Last month, the Committee on Internal Trade met via teleconference to discuss ways to reduce internal barriers to trade. These barriers cost the Canadian economy $50-billion a year. The business community had hoped to see some progress this year under the guidance of the federal government. Unfortunately, these promises fell short. The fact that the CIT meeting wasn't even conducted face to face is a troubling sign.
The Canadian economy remains divided by artificial barriers. Take for example the fact that Canadians still have a difficult time ordering wine from one province to the other.
But the issues go far beyond our ability to enjoy a fine B.C. red. Barriers are entrenched in areas such as procurement, energy, agriculture and transportation. The free movement of professionals is far from being perfect. Discriminatory hiring practices which favour local labour, minor differences in licensing requirements and standardization are limiting our ability to grow. A recent study by the Bank of Canada found that barriers to labour mobility continue to be a major factor for professionals looking to relocate to another region in Canada. Removing these barriers could increase overall migration by more than 60 per cent. This is at the same time that businesses from coast to coast are crying out for skilled labour.
We can no longer afford this level of self-indulgence.
Early last year, former Bank of Canada governor Mark Carney highlighted the importance of trade to our economy: "Trade brings innovation, growth and jobs..." Free trade allows businesses to expand into new markets, increases productivity and enables economic growth.
Canada just concluded the most comprehensive trade agreement in our history. It's ironic that the provinces were able to find common ground with our agreement with Europe and yet they have a difficult time sitting in the same room to discuss trade amongst themselves. At the same time that we're undertaking the most ambitious international trade agenda in Canadian history, we remain divided internally. It's sobering to think of a future where its' easier for Ontario to trade with Europe or India than for Alberta to trade with Quebec.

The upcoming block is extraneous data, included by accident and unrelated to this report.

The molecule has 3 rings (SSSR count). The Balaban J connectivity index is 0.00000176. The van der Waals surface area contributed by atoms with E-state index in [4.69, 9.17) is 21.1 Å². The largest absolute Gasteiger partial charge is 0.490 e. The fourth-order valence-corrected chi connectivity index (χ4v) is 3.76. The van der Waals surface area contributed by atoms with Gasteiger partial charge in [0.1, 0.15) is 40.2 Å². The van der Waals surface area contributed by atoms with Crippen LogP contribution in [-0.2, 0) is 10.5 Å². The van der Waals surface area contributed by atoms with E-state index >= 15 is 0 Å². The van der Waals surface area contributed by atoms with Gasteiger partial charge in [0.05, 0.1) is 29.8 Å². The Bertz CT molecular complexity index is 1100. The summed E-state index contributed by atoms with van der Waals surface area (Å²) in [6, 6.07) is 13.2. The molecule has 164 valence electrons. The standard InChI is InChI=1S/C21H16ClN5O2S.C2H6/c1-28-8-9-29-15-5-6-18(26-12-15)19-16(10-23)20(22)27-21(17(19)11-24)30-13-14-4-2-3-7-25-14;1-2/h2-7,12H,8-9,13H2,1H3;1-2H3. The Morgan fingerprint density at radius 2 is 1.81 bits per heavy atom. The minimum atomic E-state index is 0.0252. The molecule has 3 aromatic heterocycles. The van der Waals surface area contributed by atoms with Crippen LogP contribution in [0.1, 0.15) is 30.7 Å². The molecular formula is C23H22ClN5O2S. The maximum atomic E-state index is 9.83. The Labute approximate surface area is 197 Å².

Over the years we've developed band-aid solutions to help us get by. For the past 18 years, commerce between the provinces has been governed by the Agreement on Internal Trade – or the AIT as it is more commonly known. The AIT has evolved considerably since its inception and we've made good progress in a number of areas. Thanks to amendments in 2009 it's now easier for workers to move between the provinces; we've made some progress on agriculture; reduced the administrative burden on corporate reporting and have recently added some teeth to ensure that the Provinces follow through on their commitments. Despite this progress, our fundamental approach to internal trade in Canada remains flawed. Instead of slowly whittling away at barriers, we need to think of Canada as a single domestic market.
Unfortunately instead of looking for creative ways to move beyond the AIT, Canadians have come to accept the imperfect system as the "best available option."
To offset the inadequacies of the AIT, provincial governments are giving birth to regional arrangements. For example, B.C., Alberta and Saskatchewan have created the New West Partnership. With a combined GDP of $500-billion, this agreement creates the largest trading block in Canada. While ongoing attempts to tear down interprovincial barriers should be lauded, continuing down the path of regionalism will get us nowhere.
The AIT has been a useful tool but it's time to take off the training wheels. Canada needs a new, more ambitious, agreement on internal trade. Our agreement with the EU proves that we are open to trade – that we see the benefits it brings to our people and to our economy. There is simply no excuse for us not to capitalize on the momentum provided by the CETA agreement.
It won't be easy, but with the right political leadership it's possible for us to hammer out a new, pan-Canadian agreement on internal trade.
Perrin Beatty is president and CEO of The Canadian Chamber of Commerce